1- The Argument from Motion
The Unmoved Mover. Nothing moves without a prior mover.
2- The Argument from Causation
The unmoved cause. Everything in the world has a cause and nothing is the cause of itself.
3- The Argument from Contingency
There must have been a time when no physical things existed. However, if everything at one time did not exist, that means nothing existed – so there was nothing to cause the existence of everything else. But, since physical things exist now, then there must be a being with necessary existence, a being that was not brought into existence but has always existed and this being is called God.
4- The Argument from Degree
We notice that things in the world differ. There are degrees, say, of goodness or perfection but we judge these degrees only by comparison with a maximum. Humans can be both good and bad, so the maximum goodness cannot rest in us. Therefore, there must be some other maximum to set the standard for perfection, and that maximum is called God.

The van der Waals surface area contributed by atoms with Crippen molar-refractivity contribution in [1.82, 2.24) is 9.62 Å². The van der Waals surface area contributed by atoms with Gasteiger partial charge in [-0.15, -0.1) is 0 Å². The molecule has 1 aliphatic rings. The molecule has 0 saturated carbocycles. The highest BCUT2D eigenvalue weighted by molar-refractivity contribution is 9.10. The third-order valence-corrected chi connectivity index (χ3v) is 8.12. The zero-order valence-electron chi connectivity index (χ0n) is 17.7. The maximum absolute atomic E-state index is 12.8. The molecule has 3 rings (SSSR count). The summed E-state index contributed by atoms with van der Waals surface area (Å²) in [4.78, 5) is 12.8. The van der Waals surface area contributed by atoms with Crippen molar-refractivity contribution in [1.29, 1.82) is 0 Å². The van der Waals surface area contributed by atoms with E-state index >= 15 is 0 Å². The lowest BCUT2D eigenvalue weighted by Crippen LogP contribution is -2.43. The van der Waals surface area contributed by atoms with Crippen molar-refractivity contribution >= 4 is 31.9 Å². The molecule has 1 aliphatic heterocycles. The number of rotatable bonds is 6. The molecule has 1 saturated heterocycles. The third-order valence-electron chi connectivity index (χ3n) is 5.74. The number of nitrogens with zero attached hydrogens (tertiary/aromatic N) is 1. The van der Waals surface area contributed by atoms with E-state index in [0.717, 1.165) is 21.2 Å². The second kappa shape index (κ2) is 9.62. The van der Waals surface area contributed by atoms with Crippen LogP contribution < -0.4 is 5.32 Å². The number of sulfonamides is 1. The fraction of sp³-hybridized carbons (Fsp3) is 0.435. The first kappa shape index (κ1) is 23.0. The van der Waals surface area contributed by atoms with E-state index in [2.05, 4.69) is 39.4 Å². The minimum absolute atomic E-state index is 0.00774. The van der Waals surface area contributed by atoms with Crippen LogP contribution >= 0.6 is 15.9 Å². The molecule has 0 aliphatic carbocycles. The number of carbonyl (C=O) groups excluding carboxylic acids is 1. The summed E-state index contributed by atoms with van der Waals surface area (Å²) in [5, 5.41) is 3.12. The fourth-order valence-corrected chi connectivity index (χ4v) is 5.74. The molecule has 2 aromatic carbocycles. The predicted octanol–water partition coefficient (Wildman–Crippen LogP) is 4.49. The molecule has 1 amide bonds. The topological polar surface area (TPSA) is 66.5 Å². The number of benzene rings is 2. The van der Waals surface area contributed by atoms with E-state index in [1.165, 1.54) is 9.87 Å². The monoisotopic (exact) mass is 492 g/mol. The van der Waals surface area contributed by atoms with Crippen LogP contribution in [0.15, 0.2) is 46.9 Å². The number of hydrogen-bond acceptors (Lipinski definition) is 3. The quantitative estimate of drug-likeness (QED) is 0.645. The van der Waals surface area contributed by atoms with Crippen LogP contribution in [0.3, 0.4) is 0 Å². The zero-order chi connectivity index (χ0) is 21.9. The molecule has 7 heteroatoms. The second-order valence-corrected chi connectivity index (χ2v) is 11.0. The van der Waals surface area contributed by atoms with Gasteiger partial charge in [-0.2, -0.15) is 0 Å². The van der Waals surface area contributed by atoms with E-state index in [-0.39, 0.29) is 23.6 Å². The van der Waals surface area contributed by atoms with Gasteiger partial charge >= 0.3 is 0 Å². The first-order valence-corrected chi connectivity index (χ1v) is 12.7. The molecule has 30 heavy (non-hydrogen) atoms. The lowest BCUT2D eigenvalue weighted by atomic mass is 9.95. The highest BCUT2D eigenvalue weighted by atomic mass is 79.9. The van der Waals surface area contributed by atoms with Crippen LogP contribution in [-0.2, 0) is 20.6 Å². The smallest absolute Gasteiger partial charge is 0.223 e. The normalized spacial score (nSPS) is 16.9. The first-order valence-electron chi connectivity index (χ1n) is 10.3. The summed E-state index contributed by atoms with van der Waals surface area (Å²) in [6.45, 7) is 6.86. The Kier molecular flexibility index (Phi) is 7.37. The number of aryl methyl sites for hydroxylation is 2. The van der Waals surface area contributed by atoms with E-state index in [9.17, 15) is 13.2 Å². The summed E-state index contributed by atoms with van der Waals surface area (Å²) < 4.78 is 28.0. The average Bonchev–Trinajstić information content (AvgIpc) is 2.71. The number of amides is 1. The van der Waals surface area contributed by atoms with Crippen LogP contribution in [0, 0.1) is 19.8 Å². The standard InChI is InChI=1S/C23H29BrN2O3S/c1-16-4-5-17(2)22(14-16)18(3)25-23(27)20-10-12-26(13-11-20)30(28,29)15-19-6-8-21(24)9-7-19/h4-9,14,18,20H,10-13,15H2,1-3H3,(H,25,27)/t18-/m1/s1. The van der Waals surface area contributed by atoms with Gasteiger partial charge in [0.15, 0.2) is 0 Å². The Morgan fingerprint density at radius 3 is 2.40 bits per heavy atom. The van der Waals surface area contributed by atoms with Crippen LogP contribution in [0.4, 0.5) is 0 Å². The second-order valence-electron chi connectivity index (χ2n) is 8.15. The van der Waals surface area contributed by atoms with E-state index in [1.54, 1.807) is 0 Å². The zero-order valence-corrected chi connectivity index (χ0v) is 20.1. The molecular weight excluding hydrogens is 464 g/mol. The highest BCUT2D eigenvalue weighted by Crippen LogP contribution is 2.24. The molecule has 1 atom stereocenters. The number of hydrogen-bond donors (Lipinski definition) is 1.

5-The Teleological – The Argument from Design
Things in the world, especially living things, look as though they have been designed. Nothing that we know looks designed unless it is designed. Therefore, there must have been a designer, and we call him God.
The 'Five Ways' argument
The Five Ways Argument's main faults
1- The assumed prime mover should not necessarily be God by default.
2- The assumed prime mover could be anything or any one of those thousands of deities that people have believed in
for thousands of years?
3- There is no justification to exempt the assumed prime mover from the rule 'everything that exist must have a causer'
4- It does not prove that the assumed prime mover is a single being or multiple beings.